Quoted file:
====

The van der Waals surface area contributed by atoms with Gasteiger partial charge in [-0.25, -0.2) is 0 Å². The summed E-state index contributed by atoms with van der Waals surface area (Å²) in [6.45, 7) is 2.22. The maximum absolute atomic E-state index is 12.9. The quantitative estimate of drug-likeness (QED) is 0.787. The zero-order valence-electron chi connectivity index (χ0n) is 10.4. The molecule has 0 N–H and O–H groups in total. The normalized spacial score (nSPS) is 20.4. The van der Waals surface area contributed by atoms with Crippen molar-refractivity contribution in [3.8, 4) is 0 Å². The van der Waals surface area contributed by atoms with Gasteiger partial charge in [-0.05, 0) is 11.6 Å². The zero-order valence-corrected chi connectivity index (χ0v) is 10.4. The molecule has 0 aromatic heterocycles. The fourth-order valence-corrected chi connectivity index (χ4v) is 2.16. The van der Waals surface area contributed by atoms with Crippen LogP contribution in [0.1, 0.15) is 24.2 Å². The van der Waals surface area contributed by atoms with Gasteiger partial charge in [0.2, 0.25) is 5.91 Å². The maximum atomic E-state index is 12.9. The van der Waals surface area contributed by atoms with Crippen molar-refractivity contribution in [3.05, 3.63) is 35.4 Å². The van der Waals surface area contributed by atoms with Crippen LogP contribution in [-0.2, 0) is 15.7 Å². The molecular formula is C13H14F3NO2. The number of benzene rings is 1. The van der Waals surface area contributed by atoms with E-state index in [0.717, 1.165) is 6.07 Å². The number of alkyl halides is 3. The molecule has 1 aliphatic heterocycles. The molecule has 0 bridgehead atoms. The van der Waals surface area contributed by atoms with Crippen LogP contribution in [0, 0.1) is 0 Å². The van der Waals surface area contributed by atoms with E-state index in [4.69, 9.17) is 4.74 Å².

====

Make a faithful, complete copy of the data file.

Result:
The van der Waals surface area contributed by atoms with Gasteiger partial charge in [-0.25, -0.2) is 0 Å². The summed E-state index contributed by atoms with van der Waals surface area (Å²) in [6.45, 7) is 2.22. The maximum absolute atomic E-state index is 12.9. The quantitative estimate of drug-likeness (QED) is 0.787. The zero-order valence-electron chi connectivity index (χ0n) is 10.4. The molecule has 0 N–H and O–H groups in total. The normalized spacial score (nSPS) is 20.4. The van der Waals surface area contributed by atoms with Crippen molar-refractivity contribution in [3.8, 4) is 0 Å². The van der Waals surface area contributed by atoms with Gasteiger partial charge in [-0.05, 0) is 11.6 Å². The zero-order valence-corrected chi connectivity index (χ0v) is 10.4. The molecule has 0 aromatic heterocycles. The fourth-order valence-corrected chi connectivity index (χ4v) is 2.16. The van der Waals surface area contributed by atoms with Crippen LogP contribution in [0.1, 0.15) is 24.2 Å². The van der Waals surface area contributed by atoms with Gasteiger partial charge in [0.2, 0.25) is 5.91 Å². The maximum atomic E-state index is 12.9. The van der Waals surface area contributed by atoms with Crippen molar-refractivity contribution in [3.05, 3.63) is 35.4 Å². The van der Waals surface area contributed by atoms with Crippen LogP contribution in [-0.2, 0) is 15.7 Å². The molecular formula is C13H14F3NO2. The number of benzene rings is 1. The van der Waals surface area contributed by atoms with E-state index in [0.717, 1.165) is 6.07 Å². The number of alkyl halides is 3. The molecule has 1 aliphatic heterocycles. The molecule has 0 bridgehead atoms. The van der Waals surface area contributed by atoms with Crippen LogP contribution in [0, 0.1) is 0 Å². The van der Waals surface area contributed by atoms with E-state index in [4.69, 9.17) is 4.74 Å².